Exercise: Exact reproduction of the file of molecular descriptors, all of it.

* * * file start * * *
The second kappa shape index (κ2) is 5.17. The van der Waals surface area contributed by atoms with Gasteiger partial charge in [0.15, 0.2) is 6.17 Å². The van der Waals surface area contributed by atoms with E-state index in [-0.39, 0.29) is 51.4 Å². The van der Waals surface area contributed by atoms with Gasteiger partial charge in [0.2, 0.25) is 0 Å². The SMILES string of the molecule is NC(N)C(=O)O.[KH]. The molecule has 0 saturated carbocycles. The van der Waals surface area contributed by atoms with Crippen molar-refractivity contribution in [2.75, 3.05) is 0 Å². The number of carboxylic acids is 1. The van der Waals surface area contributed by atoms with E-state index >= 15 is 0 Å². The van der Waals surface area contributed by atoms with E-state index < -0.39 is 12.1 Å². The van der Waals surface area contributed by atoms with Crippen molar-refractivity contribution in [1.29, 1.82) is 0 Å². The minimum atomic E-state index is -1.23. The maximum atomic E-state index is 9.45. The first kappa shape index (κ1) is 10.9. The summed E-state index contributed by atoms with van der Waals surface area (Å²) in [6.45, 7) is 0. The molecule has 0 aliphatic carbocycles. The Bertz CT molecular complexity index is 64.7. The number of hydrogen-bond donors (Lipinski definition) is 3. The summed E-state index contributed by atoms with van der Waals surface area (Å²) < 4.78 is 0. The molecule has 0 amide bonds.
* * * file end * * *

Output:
The second kappa shape index (κ2) is 5.17. The van der Waals surface area contributed by atoms with Gasteiger partial charge in [0.15, 0.2) is 6.17 Å². The van der Waals surface area contributed by atoms with E-state index in [-0.39, 0.29) is 51.4 Å². The van der Waals surface area contributed by atoms with Gasteiger partial charge in [0.2, 0.25) is 0 Å². The SMILES string of the molecule is NC(N)C(=O)O.[KH]. The molecule has 0 saturated carbocycles. The van der Waals surface area contributed by atoms with Crippen molar-refractivity contribution in [2.75, 3.05) is 0 Å². The number of carboxylic acids is 1. The van der Waals surface area contributed by atoms with E-state index >= 15 is 0 Å². The van der Waals surface area contributed by atoms with E-state index < -0.39 is 12.1 Å². The van der Waals surface area contributed by atoms with Crippen molar-refractivity contribution in [1.29, 1.82) is 0 Å². The minimum atomic E-state index is -1.23. The maximum atomic E-state index is 9.45. The first kappa shape index (κ1) is 10.9. The summed E-state index contributed by atoms with van der Waals surface area (Å²) in [6.45, 7) is 0. The molecule has 0 aliphatic carbocycles. The Bertz CT molecular complexity index is 64.7. The number of hydrogen-bond donors (Lipinski definition) is 3. The summed E-state index contributed by atoms with van der Waals surface area (Å²) < 4.78 is 0. The molecule has 0 amide bonds.